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CHESAPEAKE CLIMATE ACTION NETWORK ET AL v. Alabama Power Company, et al., Intervenors (2020)

United States Court of Appeals, District of Columbia Circuit.

CHESAPEAKE CLIMATE ACTION NETWORK, ET AL., Petitioners v. ENVIRONMENTAL PROTECTION AGENCY, Respondent Alabama Power Company, et al., Intervenors

No. 15-1015

Decided: March 13, 2020

Before: Tatel, Pillard, and Wilkins, Circuit Judges. Patton Dycus argued the cause for petitioners. With him on the briefs were Neil Gormley, James S. Pew, and Eric Schaeffer. Sanjay Narayan entered an appearance. Meghan E. Greenfield, Trial Attorney, U.S. Department of Justice, argued the cause for respondent. With her on the brief were Jeffrey Bossert Clark, Assistant Attorney General, and Jonathan D. Brightbill, Principal Deputy Assistant Attorney General. Norman L. Rave Jr. and Stephanie J. Talbert, Attorneys, entered appearances. Lauren E. Freeman, Makram B. Jaber, Andrew D. Knudsen, C. Grady Moore, III, Margaret C. Campbell, and Emily Gerhardt were on the brief for industry intervenor-respondents.

Congress charged the EPA with establishing emission regulations under the Clean Air Act. In a 2014 final rule challenged here, EPA exempted coal- and oil-burning power plant utility boilers' startup periods from numerical limits on hazardous air pollutants. Instead, EPA imposed qualitative “work practice” standards during these periods of time. This consolidated action challenges that final rule on two fronts. First, Petitioners challenge EPA's denial of their petition for reconsideration of the final rule as procedurally improper. Second, Petitioners challenge the final rule itself as arbitrary and capricious.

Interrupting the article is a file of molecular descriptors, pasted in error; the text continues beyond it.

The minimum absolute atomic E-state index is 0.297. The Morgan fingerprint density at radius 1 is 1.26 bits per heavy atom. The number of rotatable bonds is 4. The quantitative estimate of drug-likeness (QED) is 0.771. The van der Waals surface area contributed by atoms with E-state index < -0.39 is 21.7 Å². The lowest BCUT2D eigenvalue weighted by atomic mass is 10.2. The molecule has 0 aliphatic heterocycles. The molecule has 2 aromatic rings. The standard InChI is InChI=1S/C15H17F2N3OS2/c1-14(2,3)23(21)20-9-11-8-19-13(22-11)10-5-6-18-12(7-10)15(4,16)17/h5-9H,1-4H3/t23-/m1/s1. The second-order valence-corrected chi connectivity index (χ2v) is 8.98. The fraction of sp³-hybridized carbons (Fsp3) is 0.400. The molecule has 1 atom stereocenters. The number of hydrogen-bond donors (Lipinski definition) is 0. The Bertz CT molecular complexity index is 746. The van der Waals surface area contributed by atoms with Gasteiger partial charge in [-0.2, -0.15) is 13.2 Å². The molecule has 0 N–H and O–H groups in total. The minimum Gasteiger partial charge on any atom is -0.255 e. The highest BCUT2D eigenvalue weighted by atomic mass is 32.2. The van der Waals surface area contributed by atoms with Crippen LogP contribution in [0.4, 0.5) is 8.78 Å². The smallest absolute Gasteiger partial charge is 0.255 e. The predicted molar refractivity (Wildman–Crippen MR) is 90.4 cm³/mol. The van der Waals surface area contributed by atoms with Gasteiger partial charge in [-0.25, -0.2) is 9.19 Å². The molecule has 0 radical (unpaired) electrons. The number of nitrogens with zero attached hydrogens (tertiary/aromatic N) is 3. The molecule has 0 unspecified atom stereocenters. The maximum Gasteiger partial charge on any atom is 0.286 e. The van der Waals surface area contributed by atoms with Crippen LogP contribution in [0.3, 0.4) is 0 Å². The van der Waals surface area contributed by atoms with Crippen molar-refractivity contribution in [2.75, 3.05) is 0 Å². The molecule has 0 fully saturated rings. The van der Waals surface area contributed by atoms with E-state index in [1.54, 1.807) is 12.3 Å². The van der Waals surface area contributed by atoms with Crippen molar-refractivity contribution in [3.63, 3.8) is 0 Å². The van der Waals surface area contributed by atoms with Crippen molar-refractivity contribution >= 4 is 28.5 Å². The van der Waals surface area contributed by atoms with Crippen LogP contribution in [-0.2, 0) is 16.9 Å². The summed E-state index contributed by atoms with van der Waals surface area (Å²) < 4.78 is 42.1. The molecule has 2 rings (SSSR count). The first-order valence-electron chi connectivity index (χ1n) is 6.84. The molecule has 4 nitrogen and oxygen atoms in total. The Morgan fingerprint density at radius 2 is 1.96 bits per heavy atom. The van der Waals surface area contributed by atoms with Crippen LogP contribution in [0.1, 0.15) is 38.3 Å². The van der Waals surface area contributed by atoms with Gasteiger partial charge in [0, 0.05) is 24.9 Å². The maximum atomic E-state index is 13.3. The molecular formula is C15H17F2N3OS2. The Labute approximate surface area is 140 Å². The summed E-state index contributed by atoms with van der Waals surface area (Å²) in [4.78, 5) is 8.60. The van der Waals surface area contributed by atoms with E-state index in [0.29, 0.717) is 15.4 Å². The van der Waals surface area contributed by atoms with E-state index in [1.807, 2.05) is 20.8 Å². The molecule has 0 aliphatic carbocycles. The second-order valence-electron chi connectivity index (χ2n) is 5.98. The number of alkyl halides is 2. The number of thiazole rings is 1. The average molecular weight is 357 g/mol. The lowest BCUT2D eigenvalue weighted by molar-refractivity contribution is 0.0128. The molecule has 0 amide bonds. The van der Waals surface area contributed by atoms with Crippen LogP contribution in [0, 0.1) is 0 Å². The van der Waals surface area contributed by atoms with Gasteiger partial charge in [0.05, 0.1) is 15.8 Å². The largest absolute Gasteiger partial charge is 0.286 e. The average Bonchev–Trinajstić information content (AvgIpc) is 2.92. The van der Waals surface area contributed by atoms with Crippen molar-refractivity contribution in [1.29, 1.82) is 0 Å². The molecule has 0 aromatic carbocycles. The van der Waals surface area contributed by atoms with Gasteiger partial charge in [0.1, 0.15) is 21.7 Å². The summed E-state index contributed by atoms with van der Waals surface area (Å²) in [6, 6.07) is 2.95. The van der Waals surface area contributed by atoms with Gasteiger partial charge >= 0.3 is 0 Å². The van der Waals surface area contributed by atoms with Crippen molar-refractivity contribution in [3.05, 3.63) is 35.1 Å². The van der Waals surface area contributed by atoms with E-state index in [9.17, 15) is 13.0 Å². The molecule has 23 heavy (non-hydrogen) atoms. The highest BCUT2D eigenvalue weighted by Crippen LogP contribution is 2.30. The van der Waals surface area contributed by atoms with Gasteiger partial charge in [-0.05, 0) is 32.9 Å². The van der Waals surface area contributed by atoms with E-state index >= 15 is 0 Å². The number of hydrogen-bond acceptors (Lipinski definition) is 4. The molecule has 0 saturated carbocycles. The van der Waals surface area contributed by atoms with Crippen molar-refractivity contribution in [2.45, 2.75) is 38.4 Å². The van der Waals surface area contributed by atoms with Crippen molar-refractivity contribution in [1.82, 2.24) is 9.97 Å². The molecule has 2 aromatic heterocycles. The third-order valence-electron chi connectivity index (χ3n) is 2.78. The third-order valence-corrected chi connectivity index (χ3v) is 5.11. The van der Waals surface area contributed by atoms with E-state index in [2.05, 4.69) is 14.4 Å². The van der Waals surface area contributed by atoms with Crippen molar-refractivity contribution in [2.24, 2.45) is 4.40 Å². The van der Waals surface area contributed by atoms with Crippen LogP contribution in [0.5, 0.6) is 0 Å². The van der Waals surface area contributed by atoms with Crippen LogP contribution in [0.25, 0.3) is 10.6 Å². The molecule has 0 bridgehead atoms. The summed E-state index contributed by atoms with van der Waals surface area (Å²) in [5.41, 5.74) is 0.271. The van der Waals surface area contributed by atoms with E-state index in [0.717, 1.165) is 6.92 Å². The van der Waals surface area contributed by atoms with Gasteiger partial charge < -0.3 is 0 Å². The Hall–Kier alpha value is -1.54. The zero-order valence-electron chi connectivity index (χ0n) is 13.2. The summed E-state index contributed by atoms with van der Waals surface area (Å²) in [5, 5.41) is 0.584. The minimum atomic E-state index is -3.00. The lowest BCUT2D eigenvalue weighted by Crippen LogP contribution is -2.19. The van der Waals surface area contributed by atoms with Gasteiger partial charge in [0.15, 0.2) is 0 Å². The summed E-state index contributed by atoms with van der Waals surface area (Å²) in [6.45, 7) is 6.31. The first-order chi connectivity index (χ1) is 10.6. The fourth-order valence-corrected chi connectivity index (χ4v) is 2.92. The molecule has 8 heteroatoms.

For the reasons that follow, we conclude that EPA erred in denying Petitioners' petition for reconsideration. We grant the petition in No. 16-1349 because it was impracticable for Petitioners to raise their two objections during the notice-and-comment period and the objections were of central relevance to the final rule. Because we remand the final rule for EPA's reconsideration, we do not reach the merits arguments set forth in No. 15-1015.1


The Clean Air Act (“CAA”), 42 U.S.C. § 7401 et seq., was enacted “to protect and enhance the quality of the Nation's air resources so as to promote the public health and welfare and the productive capacity of its population,” § 7401(b)(1). In order to regulate the emission of toxic pollutants considered hazardous to public health, the CAA created a list of hazardous air pollutants (HAPs) and required EPA to promulgate restrictions on their emission by various sources. See U.S. Sugar Corp. v. EPA, 830 F.3d 579, 593 (D.C. Cir. 2016) (per curiam). This case involves such restrictions on an important category of existing major sources, specifically utility boilers at coal-fired and oil-fired power plants. See § 7412(a)(10) (defining “existing source” as “any stationary source other than a new source”); U.S. Sugar Corp., 830 F.3d at 593 (describing major sources as “ ‘any stationary source or group of stationary sources’ that neighbor each other, share common control, and emit (or have the potential to emit) either ten tons per year or more of any single HAP or twenty-five tons per year or more of any HAP combination” (quoting § 7412(a)(1))).